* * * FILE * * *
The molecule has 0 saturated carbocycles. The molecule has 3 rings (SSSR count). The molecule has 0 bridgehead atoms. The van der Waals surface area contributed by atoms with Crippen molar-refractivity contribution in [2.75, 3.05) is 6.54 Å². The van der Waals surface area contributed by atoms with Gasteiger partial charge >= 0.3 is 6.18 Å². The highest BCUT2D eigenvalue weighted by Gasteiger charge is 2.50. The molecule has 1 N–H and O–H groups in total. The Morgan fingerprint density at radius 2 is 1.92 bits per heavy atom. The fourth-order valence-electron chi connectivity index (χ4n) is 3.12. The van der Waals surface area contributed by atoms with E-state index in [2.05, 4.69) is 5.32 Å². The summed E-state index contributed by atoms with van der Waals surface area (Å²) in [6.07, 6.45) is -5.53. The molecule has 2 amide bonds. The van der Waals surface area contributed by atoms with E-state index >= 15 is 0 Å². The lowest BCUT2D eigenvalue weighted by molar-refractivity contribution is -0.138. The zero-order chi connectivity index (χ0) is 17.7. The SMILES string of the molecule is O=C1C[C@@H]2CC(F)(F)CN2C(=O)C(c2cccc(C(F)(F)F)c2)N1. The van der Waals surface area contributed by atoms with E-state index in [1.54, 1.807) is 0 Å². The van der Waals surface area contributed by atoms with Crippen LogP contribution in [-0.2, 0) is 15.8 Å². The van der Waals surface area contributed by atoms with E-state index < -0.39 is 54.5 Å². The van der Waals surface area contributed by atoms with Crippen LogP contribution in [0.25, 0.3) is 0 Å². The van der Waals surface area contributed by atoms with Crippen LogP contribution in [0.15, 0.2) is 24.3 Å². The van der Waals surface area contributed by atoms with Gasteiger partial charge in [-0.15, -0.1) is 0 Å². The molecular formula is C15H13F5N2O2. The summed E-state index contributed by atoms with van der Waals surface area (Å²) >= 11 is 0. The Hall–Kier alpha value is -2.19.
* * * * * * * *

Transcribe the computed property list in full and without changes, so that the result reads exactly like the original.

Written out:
The molecule has 0 saturated carbocycles. The molecule has 3 rings (SSSR count). The molecule has 0 bridgehead atoms. The van der Waals surface area contributed by atoms with Crippen molar-refractivity contribution in [2.75, 3.05) is 6.54 Å². The van der Waals surface area contributed by atoms with Gasteiger partial charge >= 0.3 is 6.18 Å². The highest BCUT2D eigenvalue weighted by Gasteiger charge is 2.50. The molecule has 1 N–H and O–H groups in total. The Morgan fingerprint density at radius 2 is 1.92 bits per heavy atom. The fourth-order valence-electron chi connectivity index (χ4n) is 3.12. The van der Waals surface area contributed by atoms with E-state index in [2.05, 4.69) is 5.32 Å². The summed E-state index contributed by atoms with van der Waals surface area (Å²) in [6.07, 6.45) is -5.53. The molecule has 2 amide bonds. The van der Waals surface area contributed by atoms with E-state index >= 15 is 0 Å². The lowest BCUT2D eigenvalue weighted by molar-refractivity contribution is -0.138. The zero-order chi connectivity index (χ0) is 17.7. The SMILES string of the molecule is O=C1C[C@@H]2CC(F)(F)CN2C(=O)C(c2cccc(C(F)(F)F)c2)N1. The van der Waals surface area contributed by atoms with E-state index in [1.54, 1.807) is 0 Å². The van der Waals surface area contributed by atoms with Crippen LogP contribution in [-0.2, 0) is 15.8 Å². The van der Waals surface area contributed by atoms with E-state index < -0.39 is 54.5 Å². The van der Waals surface area contributed by atoms with Crippen LogP contribution in [0.25, 0.3) is 0 Å². The van der Waals surface area contributed by atoms with Crippen LogP contribution in [0.15, 0.2) is 24.3 Å². The van der Waals surface area contributed by atoms with Gasteiger partial charge in [-0.15, -0.1) is 0 Å². The molecular formula is C15H13F5N2O2. The summed E-state index contributed by atoms with van der Waals surface area (Å²) >= 11 is 0. The Hall–Kier alpha value is -2.19.